What Good Looks Like framework in digital adult social care published

NHS England has recently published a new version of its What Good Looks Like framework, specifically for digital working in adult social care.

The framework is intended to set out “what good digital working looks like for care providers and local authorities with responsibility for adult social care in England”. It does this through setting out a series of common goals under the wider vision of the “People at the Heart of Care” reform white paper.

Aimed at individuals with a responsibility for digital transformation in local authorities and care provider organisations, the guidance follows the What Good Looks Like  7 success measures, to be: well led, ensure smart foundations, safe practice, support workforce, empower people, improve care, and healthy populations.

Success measure 1 – well led

Focusing on how leadership, management and governance of adult social care organisations can support digital innovation, this measure presents guidance on improving understanding and investment in digital technologies.

“Your organisation’s leaders fully understand the benefits of digital technology and have the confidence and capability to drive forward digital transformation, sharing and learning from best practice.”

Some guidance for local authorities on work they should be doing in this regard includes: have strong representation on the integrated care board to positively influence digital strategy; ensure internal decision-making and investment boards understand the potential for technology to make productivity and efficiency savings; ensure staff at all levels have the knowledge and digital skills to plan and deliver digitally enabled social care; and ensure data sharing and use is done in line with data protection laws.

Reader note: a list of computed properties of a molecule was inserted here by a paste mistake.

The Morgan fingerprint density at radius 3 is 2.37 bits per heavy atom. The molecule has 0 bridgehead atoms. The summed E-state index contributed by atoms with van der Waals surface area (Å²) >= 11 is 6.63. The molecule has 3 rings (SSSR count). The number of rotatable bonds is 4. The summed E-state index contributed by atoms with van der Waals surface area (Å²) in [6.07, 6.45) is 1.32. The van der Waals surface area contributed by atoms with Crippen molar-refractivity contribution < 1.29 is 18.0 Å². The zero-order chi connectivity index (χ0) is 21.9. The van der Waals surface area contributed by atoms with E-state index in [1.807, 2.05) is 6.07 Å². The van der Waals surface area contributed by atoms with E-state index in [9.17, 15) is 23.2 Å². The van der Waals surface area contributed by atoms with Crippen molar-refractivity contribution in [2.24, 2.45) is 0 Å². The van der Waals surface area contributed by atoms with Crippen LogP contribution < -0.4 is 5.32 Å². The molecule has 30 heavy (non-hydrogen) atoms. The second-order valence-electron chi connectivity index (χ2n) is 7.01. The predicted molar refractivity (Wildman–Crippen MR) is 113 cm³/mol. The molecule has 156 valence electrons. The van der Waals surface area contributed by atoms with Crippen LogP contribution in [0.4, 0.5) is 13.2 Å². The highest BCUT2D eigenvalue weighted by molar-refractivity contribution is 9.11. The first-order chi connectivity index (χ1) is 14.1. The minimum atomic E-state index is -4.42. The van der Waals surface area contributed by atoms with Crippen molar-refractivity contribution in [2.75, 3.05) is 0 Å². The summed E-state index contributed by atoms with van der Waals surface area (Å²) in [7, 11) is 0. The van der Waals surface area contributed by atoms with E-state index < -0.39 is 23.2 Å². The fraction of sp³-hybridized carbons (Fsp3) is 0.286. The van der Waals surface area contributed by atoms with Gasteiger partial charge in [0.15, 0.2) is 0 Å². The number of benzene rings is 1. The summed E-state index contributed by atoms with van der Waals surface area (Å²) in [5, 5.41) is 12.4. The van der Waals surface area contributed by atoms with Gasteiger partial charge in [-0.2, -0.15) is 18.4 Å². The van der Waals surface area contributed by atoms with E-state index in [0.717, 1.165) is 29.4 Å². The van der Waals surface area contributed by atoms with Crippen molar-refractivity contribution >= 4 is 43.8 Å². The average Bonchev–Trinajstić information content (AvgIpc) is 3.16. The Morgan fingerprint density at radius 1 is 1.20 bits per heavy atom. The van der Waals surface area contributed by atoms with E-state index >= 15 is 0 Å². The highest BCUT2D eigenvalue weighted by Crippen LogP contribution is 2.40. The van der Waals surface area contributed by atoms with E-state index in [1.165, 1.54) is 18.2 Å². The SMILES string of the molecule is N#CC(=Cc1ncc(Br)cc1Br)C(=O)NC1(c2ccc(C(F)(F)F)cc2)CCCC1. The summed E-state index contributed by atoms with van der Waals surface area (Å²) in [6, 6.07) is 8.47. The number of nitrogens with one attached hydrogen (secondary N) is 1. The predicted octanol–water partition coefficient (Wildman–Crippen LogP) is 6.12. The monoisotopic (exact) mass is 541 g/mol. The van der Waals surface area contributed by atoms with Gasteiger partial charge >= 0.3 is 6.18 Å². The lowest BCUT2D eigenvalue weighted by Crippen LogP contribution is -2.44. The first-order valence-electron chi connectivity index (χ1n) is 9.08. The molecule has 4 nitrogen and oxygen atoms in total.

Similarly, separate guidance for care providers includes that they should: ensure staff in leadership positions have the knowledge and skills to deliver digital transformation and build digital confidence; have clear investment plans to successfully embed the use of digital technology across the organisation; ensure leaders have a continued understanding of initial and ongoing infrastructure requirements in care settings; and draw on accurate and timely data to understand care needs and outcomes of the people they support.

Success measure 2 – ensure smart foundations

Considering how access to the right technology is essential to the use of digital solutions to improve care outcomes, this section focuses on digital infrastructure and capability.

“Your organisation has modern and secure digital infrastructure, and staff have reliable access to comprehensive and up-to-date digital records.”

In line with this, local authorities should: work with the wider ICS to facilitate a fully shared care record across health and social care; prioritise interoperability and national good practice standards on data sharing; consider the role of digital solutions when supporting the local authority workforce or responding to capacity, efficiency or capability challenges; and work with the wider ICS to support care providers to adopt DSCRs and technologies that support the quality and safety of care.

Care providers should: ensure access to a reliable internet connection which supports digital working; equip staff with a mobile device capable of using DSCRs in domiciliary care settings; use secure cloud data storage to support the increase in data that may not be supported by computer hard drives; and work with partners to ensure a safe and secure transition to digital solutions.

Success measure 3 – safe practice

Up-to-date cyber security and safe digital practice is an important part of the guidance.

“Good data and cyber security means organisations can safely use and share information which can improve care and support for people.”

Local authorities should: ensure they meet the requirements of GDPR and the Data Protection Act 2018; have a Caldicott Guardian, a senior member of staff who can be consulted when data sharing may raise legal or ethical concerns; work with providers to ensure robust resilience plans are in place; and embed good cyber security practices.